Indonesia's borders emerged not from a shared cultural identity but rather as a manifestation of the political, trade and military goals of colonial governments. Such ethnic and cultural diversity is found within it that a primary challenge of nationalistic thinkers and bureaucrats since independence (1945) has been the effort to, somehow, forge a common national culture.
Historically, the only musical traditions shared across ethnic boundaries were Islamic Koranic chant (which is not considered "music" in strict Islam) and Middle-Eastern-derived Islamic vocal and instrumental music such as that made from gambus (12-string, pear-shaped guitars). These traditions began to be incorporated throughout many areas of Indonesia by the 16th century. Today, mass-produced popular forms that borrow Western musical languages as a primary influence are the most widespread genres in Indonesia. By the late 15th century European explorers and merchants had made contact with the islands, introducing their string and brass instruments along with European vocal styles. The keroncong form, which can trace its lineage back to Portuguese contact, combines Western instruments and music with indigenous elements. Keroncong was the first Indonesian form to be recorded, in 1903 in Singapore in Melayu, the trading lingua franca of the islands. Pre-World War II Indonesian popular music was heavily influenced by the new sounds introduced by radio and the advent of affordable record players.
American jazz and "race records" were heavily marketed in Asia, and foxtrots, tangos, rumbas, blues and Hawaiian guitar styles were all imitated by Indonesian musicians; these influences began to appear even in otherwise traditional gamelan compositions. Fearing an overwhelming influx of "decadent" Western popular culture, the first postcolonial government, led by Sukarno, strongly discouraged the performance, recording and import of Western music, although this was never enforced through an outright ban. In the violent events that followed the convoluted coup of 1965, Indonesia's second president, Suharto, quickly reoriented Indonesian political, economic and cultural life toward the West.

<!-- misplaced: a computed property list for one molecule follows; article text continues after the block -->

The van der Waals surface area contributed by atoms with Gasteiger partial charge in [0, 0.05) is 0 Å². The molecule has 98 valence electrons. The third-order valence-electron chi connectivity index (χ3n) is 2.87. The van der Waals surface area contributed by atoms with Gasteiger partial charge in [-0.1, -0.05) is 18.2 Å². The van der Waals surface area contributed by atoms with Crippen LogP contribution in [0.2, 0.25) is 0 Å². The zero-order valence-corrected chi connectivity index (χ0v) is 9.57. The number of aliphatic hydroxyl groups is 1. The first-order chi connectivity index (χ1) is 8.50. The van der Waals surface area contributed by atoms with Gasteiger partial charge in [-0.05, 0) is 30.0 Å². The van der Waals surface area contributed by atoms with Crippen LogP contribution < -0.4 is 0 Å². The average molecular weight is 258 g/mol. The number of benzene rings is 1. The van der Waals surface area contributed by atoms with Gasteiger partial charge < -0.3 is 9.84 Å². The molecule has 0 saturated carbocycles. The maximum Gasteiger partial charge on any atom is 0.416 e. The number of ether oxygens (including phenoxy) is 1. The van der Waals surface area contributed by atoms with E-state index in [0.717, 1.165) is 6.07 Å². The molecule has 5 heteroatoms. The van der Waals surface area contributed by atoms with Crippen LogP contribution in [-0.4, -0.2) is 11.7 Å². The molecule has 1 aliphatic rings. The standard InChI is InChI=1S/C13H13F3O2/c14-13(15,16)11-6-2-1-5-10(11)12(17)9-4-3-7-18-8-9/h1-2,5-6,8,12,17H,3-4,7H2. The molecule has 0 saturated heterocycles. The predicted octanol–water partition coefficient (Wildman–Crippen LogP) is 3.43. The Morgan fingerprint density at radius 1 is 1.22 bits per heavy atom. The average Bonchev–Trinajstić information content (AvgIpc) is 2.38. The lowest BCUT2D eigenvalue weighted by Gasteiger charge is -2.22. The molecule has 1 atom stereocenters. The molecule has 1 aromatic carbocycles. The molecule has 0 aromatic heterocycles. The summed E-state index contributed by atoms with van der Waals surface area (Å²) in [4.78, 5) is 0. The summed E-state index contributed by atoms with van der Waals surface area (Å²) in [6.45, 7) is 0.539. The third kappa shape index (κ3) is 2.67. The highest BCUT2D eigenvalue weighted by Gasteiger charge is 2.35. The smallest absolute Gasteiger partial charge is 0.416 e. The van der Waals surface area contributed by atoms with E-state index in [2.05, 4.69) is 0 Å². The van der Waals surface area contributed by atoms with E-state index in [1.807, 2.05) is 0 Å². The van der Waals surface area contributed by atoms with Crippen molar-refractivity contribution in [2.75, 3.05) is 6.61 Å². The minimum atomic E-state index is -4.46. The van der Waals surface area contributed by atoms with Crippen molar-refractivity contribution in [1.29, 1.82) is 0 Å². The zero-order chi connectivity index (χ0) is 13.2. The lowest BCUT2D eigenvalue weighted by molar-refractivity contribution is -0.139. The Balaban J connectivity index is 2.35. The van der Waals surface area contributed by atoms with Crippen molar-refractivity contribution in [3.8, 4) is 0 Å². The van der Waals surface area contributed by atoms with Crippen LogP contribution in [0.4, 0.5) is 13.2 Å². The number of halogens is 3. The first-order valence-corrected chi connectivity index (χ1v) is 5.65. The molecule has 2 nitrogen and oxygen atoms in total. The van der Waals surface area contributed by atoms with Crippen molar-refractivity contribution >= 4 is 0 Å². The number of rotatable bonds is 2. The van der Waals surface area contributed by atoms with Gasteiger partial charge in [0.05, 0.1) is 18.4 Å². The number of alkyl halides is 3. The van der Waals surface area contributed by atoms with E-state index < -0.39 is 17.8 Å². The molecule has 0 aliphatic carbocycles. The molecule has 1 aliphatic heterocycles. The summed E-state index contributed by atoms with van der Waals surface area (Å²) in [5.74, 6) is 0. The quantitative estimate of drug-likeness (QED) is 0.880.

Beginning in the late 1960s a new form of Indonesian popular music, called dangdutafter the rhythm performed on the bongolike drums used in the ensembleemerged, drawing its influences primarily from Malaysian and Indian film music and American popular bands. Dangdut grew out of poor, urban Indonesian culture and sung of the hopes, loves and destitution of the country's lower classes. Dangdut's first stars such as Elvy Sukaesih (the Dangdut Queen) and Rhoma Irama (the Dangdut King) became national icons whose lives were often dramatized in Indonesian cinema. Today dangdut remains popular and is a regular feature of Indonesian evening variety shows.
Besides dangdut, the most common form of Indonesian pop music today is known simply as pop Indonesia and is heavily influenced by trends and recordings from America. Despite being a relatively localized phenomenon, the industry is active. Although influences ranging from Bollywood soundtracks to Hollywood pop acts are obvious, the Indonesian pop phenomena is not completely derivative; it expresses the sentiments and styles of contemporary Indonesian life. Popular bands include Peter Pan, Raja, Gigi, Dewa 19, Shiela on 7 and Slank, all of which tour regularly in Indonesia, Singapore and Malaysia and are featured daily on MTV Asia.
Other artists include Dina Dellyana, a Javanese electronica musician heavily influenced by Björk, and Rudolf Dethu, a Balinese who fronts his own rockabilly band. Various other groups fuse contemporary Westernized band music with the traditional music of their hometown. In the case of Krakatau, a band from Bandung, West Java, the traditional Sundanese gamelan orchestra is performed alongside drum set, keyboard and guitars. Andrew McGraw